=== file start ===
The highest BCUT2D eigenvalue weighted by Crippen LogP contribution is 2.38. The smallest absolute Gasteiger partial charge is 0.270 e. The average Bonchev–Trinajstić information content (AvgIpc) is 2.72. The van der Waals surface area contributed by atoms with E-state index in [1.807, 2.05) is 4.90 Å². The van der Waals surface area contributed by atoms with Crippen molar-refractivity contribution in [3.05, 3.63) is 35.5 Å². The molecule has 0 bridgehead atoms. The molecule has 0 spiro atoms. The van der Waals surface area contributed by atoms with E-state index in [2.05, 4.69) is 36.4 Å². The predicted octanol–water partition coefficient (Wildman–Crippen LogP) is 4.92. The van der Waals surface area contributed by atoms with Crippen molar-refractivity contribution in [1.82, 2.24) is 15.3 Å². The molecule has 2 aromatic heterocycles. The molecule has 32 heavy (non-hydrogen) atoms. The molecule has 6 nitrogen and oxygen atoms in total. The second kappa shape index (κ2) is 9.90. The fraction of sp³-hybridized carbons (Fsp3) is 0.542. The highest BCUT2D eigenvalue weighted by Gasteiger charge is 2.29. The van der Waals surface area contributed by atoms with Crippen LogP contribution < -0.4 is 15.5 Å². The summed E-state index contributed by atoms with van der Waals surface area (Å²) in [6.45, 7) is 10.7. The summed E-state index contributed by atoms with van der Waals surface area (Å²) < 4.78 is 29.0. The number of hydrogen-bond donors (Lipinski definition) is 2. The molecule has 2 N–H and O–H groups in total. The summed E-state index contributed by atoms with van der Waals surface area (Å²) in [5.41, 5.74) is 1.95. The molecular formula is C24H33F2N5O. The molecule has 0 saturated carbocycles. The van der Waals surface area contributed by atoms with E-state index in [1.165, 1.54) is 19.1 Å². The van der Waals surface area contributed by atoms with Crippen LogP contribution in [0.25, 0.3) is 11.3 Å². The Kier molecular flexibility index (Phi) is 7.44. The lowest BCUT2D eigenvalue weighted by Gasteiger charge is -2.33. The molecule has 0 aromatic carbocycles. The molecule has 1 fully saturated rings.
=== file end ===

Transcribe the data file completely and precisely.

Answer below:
The highest BCUT2D eigenvalue weighted by Crippen LogP contribution is 2.38. The smallest absolute Gasteiger partial charge is 0.270 e. The average Bonchev–Trinajstić information content (AvgIpc) is 2.72. The van der Waals surface area contributed by atoms with E-state index in [1.807, 2.05) is 4.90 Å². The van der Waals surface area contributed by atoms with Crippen molar-refractivity contribution in [3.05, 3.63) is 35.5 Å². The molecule has 0 bridgehead atoms. The molecule has 0 spiro atoms. The van der Waals surface area contributed by atoms with E-state index in [2.05, 4.69) is 36.4 Å². The predicted octanol–water partition coefficient (Wildman–Crippen LogP) is 4.92. The van der Waals surface area contributed by atoms with Crippen molar-refractivity contribution in [1.82, 2.24) is 15.3 Å². The molecule has 2 aromatic heterocycles. The molecule has 32 heavy (non-hydrogen) atoms. The molecule has 6 nitrogen and oxygen atoms in total. The second kappa shape index (κ2) is 9.90. The fraction of sp³-hybridized carbons (Fsp3) is 0.542. The highest BCUT2D eigenvalue weighted by Gasteiger charge is 2.29. The van der Waals surface area contributed by atoms with Crippen LogP contribution < -0.4 is 15.5 Å². The summed E-state index contributed by atoms with van der Waals surface area (Å²) in [6.45, 7) is 10.7. The summed E-state index contributed by atoms with van der Waals surface area (Å²) < 4.78 is 29.0. The number of hydrogen-bond donors (Lipinski definition) is 2. The molecule has 2 N–H and O–H groups in total. The summed E-state index contributed by atoms with van der Waals surface area (Å²) in [5.41, 5.74) is 1.95. The molecular formula is C24H33F2N5O. The molecule has 0 saturated carbocycles. The van der Waals surface area contributed by atoms with E-state index in [1.165, 1.54) is 19.1 Å². The van der Waals surface area contributed by atoms with Crippen LogP contribution in [0.25, 0.3) is 11.3 Å². The Kier molecular flexibility index (Phi) is 7.44. The lowest BCUT2D eigenvalue weighted by Gasteiger charge is -2.33. The molecule has 0 aromatic carbocycles. The molecule has 1 fully saturated rings.